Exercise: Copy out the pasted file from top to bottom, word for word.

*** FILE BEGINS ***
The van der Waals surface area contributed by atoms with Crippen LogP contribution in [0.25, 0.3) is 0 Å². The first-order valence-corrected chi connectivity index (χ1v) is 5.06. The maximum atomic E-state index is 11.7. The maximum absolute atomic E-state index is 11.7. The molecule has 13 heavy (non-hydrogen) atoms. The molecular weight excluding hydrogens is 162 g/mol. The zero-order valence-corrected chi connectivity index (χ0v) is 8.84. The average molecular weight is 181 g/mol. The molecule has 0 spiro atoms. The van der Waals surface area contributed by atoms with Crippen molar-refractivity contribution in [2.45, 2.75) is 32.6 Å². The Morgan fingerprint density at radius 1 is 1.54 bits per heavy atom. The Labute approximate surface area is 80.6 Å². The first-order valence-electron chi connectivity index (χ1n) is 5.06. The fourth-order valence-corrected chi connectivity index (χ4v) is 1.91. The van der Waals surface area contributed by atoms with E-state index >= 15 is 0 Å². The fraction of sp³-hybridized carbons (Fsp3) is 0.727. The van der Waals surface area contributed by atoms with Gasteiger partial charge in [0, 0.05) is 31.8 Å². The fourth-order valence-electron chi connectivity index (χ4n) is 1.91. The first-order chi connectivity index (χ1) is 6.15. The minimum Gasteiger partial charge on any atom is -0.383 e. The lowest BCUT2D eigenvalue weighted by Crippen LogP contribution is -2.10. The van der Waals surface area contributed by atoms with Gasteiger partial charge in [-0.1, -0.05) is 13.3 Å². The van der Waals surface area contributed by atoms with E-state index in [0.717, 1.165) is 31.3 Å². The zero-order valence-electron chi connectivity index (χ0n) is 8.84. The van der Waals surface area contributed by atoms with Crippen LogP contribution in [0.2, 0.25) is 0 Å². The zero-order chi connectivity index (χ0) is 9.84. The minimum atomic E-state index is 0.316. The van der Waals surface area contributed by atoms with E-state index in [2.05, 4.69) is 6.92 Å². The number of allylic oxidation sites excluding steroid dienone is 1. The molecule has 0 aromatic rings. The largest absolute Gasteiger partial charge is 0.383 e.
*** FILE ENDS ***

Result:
The van der Waals surface area contributed by atoms with Crippen LogP contribution in [0.25, 0.3) is 0 Å². The first-order valence-corrected chi connectivity index (χ1v) is 5.06. The maximum atomic E-state index is 11.7. The maximum absolute atomic E-state index is 11.7. The molecule has 13 heavy (non-hydrogen) atoms. The molecular weight excluding hydrogens is 162 g/mol. The zero-order valence-corrected chi connectivity index (χ0v) is 8.84. The average molecular weight is 181 g/mol. The molecule has 0 spiro atoms. The van der Waals surface area contributed by atoms with Crippen molar-refractivity contribution in [2.45, 2.75) is 32.6 Å². The Morgan fingerprint density at radius 1 is 1.54 bits per heavy atom. The Labute approximate surface area is 80.6 Å². The first-order valence-electron chi connectivity index (χ1n) is 5.06. The fourth-order valence-corrected chi connectivity index (χ4v) is 1.91. The van der Waals surface area contributed by atoms with E-state index >= 15 is 0 Å². The fraction of sp³-hybridized carbons (Fsp3) is 0.727. The van der Waals surface area contributed by atoms with Gasteiger partial charge in [0, 0.05) is 31.8 Å². The fourth-order valence-electron chi connectivity index (χ4n) is 1.91. The first-order chi connectivity index (χ1) is 6.15. The minimum Gasteiger partial charge on any atom is -0.383 e. The lowest BCUT2D eigenvalue weighted by Crippen LogP contribution is -2.10. The van der Waals surface area contributed by atoms with Gasteiger partial charge in [-0.1, -0.05) is 13.3 Å². The van der Waals surface area contributed by atoms with E-state index in [0.717, 1.165) is 31.3 Å². The zero-order valence-electron chi connectivity index (χ0n) is 8.84. The van der Waals surface area contributed by atoms with Crippen LogP contribution in [0.2, 0.25) is 0 Å². The zero-order chi connectivity index (χ0) is 9.84. The minimum atomic E-state index is 0.316. The van der Waals surface area contributed by atoms with E-state index in [2.05, 4.69) is 6.92 Å². The number of allylic oxidation sites excluding steroid dienone is 1. The molecule has 0 aromatic rings. The largest absolute Gasteiger partial charge is 0.383 e.